Acquisition Cost (Speculated): USD30 million (Source: recode.net)

It’s Automattic’s biggest acquisition so far. With WordPress backing up WooCommerce, we know that:
1) e-Commerce is important to bloggers, and to Automattic.
2) Plug-ins development can be a lucrative business model.
3) Besides banner advertisements and sponsored posts, you can monetize your content on WordPress by selling physical goods

I have personally not used WooCommerce, only got around installing it 3 years ago on one of the blogs I manage. I didn’t like the interface and I had a difficult time convincing myself how a plug-in could turn WordPress into a full-fledged e-commerce platform- equipped with invoicing, payment, inventory and logistic features. Call me an old fart, but I am in the camp where if you try to do too many things, you start to compromise on your real strengths.

2015-05-31T21:53:38+08:00May 31st, 2015|E-Commerce|0 Comments

eBay Gets a Taste of Its Own Medicine

If you’ve been a seller on eBay for some years, you would have experienced eBay’s notoriety in protecting their buyers, often at the expenses of the sellers. Not only that, policies and algorithms changes in eBay has always been kept secret and it’s always up to the sellers to figure out before their sales vanish into oblivion.

So, it’s nice to know that eBay is not all that invincible after all:
http://www.businessinsider.my/google-search-algorithm-update-panda-40-hurts-ebay-2014-5/

Things really hasn’t been going very smoothly at eBay recently:
eBay Wants You To Change Your Password After Huge Hack

2014-05-23T02:09:04+08:00May 23rd, 2014|E-Commerce, Traffic Building|0 Comments

Purchasing and Sourcing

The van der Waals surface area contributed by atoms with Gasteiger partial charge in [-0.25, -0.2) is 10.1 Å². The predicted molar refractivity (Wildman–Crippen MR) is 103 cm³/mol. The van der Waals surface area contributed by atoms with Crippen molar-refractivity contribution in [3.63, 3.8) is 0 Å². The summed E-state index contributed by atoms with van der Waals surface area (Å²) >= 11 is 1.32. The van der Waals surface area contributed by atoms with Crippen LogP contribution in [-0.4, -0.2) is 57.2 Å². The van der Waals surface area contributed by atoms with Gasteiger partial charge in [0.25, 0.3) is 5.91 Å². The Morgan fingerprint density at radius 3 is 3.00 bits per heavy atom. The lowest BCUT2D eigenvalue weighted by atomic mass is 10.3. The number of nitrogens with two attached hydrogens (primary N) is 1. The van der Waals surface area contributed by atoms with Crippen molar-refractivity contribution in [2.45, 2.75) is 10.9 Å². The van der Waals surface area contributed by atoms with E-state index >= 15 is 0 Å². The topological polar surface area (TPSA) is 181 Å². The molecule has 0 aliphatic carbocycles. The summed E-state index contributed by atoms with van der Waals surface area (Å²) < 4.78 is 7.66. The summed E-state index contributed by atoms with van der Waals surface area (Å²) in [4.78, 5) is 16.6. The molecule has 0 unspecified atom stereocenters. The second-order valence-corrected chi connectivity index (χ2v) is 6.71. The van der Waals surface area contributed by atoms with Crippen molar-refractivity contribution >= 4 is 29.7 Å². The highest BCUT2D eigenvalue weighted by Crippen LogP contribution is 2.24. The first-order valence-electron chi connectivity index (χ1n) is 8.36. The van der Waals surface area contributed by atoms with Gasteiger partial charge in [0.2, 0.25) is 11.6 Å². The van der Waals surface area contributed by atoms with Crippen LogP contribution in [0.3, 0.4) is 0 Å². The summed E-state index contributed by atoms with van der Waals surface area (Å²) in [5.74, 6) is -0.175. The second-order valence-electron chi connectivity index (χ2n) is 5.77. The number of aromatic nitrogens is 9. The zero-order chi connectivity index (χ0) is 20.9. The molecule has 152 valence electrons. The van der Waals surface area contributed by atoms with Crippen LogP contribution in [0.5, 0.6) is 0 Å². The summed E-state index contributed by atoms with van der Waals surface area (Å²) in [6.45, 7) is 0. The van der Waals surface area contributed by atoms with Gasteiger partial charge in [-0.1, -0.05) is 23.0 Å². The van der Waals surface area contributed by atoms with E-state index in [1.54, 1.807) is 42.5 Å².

Both activities get products into your store.

One should be automated, the other one needs a bit more intervention from you.

Purchasing is a formula built using a few variables- stock status, historical purchase, sale’s growth (or decline) etc. You should have a system that tells you this automatically. Your time is better spent elsewhere.

Sourcing is a bit more intuitive. A bit of trials and errors, hits and misses. Having a budget will also help reduce the risk. You get better the more you do it.

2014-05-16T02:59:38+08:00May 16th, 2014|E-Commerce|0 Comments

Platforms

They are generally 2 types of online selling platforms.

Type A: One that allow others to sell on it (eBay, Lelong, Rakuten, Mudah.my, Taobao) and ,

Type B: One that sells directly to customers (Amazon, Home Depot).

Note to merchants (sellers) who are offered both platforms from the same company. If you don’t manufacture your own products or owns the brand you sell, it’s a matter of time before your sales is ‘usurped’ by the company because they know exactly what you sell and who your customers are.

That’s what big companies do. They eat the small ones to get bigger.

Read about how Amazon utilizes 3rd party sellers (The Everything Store by Brad Stone) to gain insights on market trends and demands.

2014-03-04T23:51:34+08:00March 4th, 2014|E-Commerce|0 Comments